The Future Of Banking Is Paperless, Say Experts

by CXOtoday News Desk    Sep 15, 2017

In last few years, the Indian banking sector has realized the need of digital technologies and is rapidly moving in that direction. The emergence of forces such as social, mobile, analytics, cloud and Internet of Things (IoT) is creating new and valuable sources of business information, ways to interpret data and the means to do so cost-effectively. The value of digital in India is huge; as per a study by the World Economic Forum just four digital initiatives could unlock USD 1.2 trillion of value for the Indian industry and society over the next decade, representing about 40 percent of national GDP in 2015.

Online banking has enhanced customer satisfaction by providing anywhere anytime banking and benefitted banks through cost savings and increased penetration. They are making considerable investment in creating digital infrastructure in order to offer various solutions like mobile banking, e-wallets and virtual cards, etc. The key innovations in Digital banking are virtual banking, biometric technology, artificial intelligence, blockchain technology, bitcoin and robotics to name a few.


Digital-only bank provides end-to-end services through digital platforms like mobile, tablets and internet. It is paperless, branchless and signature-less banking offering 24*7 services to its customers. Based on this assumption, oe of India’s financial marketplace BankBazaar hosted the second edition of the BankBazaar Paperless Finance Conclave in Mumbai this week.

The conclave saw more than 200 eminent bankers, industry influencers and regulators come together to discuss the ways to fast-track paperless access to finance in India. 

Adhil Shetty, CEO, BankBazaar, said that India was ready for the paperless revolution and is seeing a surge in demand for a perfectly frictionless experience while buying financial products. Shetty said, “Thanks to regulatory encouragements, paperless technology is perfectly placed to provide that kind of frictionless experience for every financial product. There has been a lot of support from all quarters in calling for removing barriers to paperless services, and the question today is how do we make that happen.”

The keynote speaker at the BankBazaar Digital Finance Conclave, Amitabh Kant, CEO, NITI Aayog, emphasized the need for accelerating reforms and on the need to push for wider acceptance of digital signatures in the industry and acceptance of OTP-based eKYC. “To my mind the proposal to push OTP-based eKYC is high (priority). For deposit accounts, the present limit is Rs. 1 lakh. I think we should increase it to about Rs. 10 lakh. For loan accounts, the existing limit is Rs. 60,000. My view is that it should be raised to Rs. 6 lakh,” Kant said.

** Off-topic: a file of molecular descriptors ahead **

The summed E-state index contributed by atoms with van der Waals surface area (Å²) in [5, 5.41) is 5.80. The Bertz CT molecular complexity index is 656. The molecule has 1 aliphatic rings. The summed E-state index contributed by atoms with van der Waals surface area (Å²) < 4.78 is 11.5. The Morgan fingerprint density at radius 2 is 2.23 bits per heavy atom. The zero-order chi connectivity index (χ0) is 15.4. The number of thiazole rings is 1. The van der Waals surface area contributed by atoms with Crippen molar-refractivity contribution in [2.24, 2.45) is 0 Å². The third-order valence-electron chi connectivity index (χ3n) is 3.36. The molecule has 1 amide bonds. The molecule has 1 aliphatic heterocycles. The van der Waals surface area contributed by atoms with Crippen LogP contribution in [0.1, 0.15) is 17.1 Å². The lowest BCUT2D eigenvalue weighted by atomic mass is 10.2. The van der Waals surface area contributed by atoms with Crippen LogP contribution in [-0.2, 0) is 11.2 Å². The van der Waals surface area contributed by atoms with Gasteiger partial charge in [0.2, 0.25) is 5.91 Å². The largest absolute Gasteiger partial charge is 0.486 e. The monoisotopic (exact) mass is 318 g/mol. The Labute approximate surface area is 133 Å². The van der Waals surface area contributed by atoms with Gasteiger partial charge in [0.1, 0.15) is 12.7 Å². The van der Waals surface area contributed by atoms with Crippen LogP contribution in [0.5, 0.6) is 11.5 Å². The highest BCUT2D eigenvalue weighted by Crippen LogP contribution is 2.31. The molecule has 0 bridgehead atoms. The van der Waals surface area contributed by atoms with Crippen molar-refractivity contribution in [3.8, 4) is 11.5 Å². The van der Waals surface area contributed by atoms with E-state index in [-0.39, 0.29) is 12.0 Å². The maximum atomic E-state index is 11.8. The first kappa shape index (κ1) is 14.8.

During the discussion that followed Kant’s address, several points of easing the paperless journey, especially in light of how it can help reduce NPAs, were made. Zarin Daruwala, the CEO of Standard Chartered Bank, suggested that GST records should be available with the consent of loan applicants for better analysis of the financial track-record.

The evening also featured two panel discussions on how paperless finance is a game changer for the financial industry and what are the constraints that need to be resolved to make completely paperless on-boarding a reality. The first panel ‘Access to paperless finance as a game changer for citizens and industry’ saw panelists discussing how customers have evolved and how paperless finance has contributed to making the process more secure and foolproof. 

Vijay Jasuja, MD & CEO of SBI Card, believes their customers of instantly-issued credit cards display better awareness in terms of things such as maintaining their credit history, and so the portfolio quality is better. “I believe that it is a myth that meeting face-to-face, obtaining documents physical form is safer than obtaining documents direct from the source,” he said. Manoj Adlakha, SVP & CEO, American Express, added that early activation is key to the credit card industry.

“In instant issuance, you have immediate activation,” Adlakha said. “Otherwise the activation rates typically in India are now 30-40%. But instant activation means 100%.” The other panelists included Zarin Daruwala, CEO, Standard Chartered Bank; Rajesh Sud, EVC & MD, Max Life Insurance; Arvind Kapil, Country Head, Unsecured Loans, Home & Mortgage Loan, HDFC Bank; and Jayesh H, Co-founder, Juris Corp.

The second panel, ‘What will it take for paperless on-boarding to be a reality?’ discussed the biggest barrier to digital mobile access to financial products-the friction in the offline process in the form of physical KYC and wet-signature collection-and how moving from paper-centric to digital processes can help remove this barrier. The role of regulators in realizing dream of frictionless finance was discussed at length. Anup Bagchi, Executive Director, ICICI Bank, suggested, “Once you’ve on-boarded a customer, no regulator has come in the way of the experience being fully frictionless.” Shinjini Kumar, Consumer Business Manager, CITI India, said going paperless is more than just digitization.

“The move from paper to Paperless is as much about liability transfer as it is about technology,” she emphasized. The other panelists were Puneet Nanda, ED, ICICI Prudential; Anjan Dasgupta, Partner, HSA Advocates; Ugen Bhutia, GC, SBI Card; Deepak Sharma, Chief Digital Officer, Kotak Mahindra Bank; and Sushanta Kumar Kar, CGM, Dept. of Banking Regulations, RBI.

Experts believe, with rising Internet connectivity and smartphone penetration, and with the availability of world-class digital infrastructure provided by the government of India, the future of finance is going to be paperless.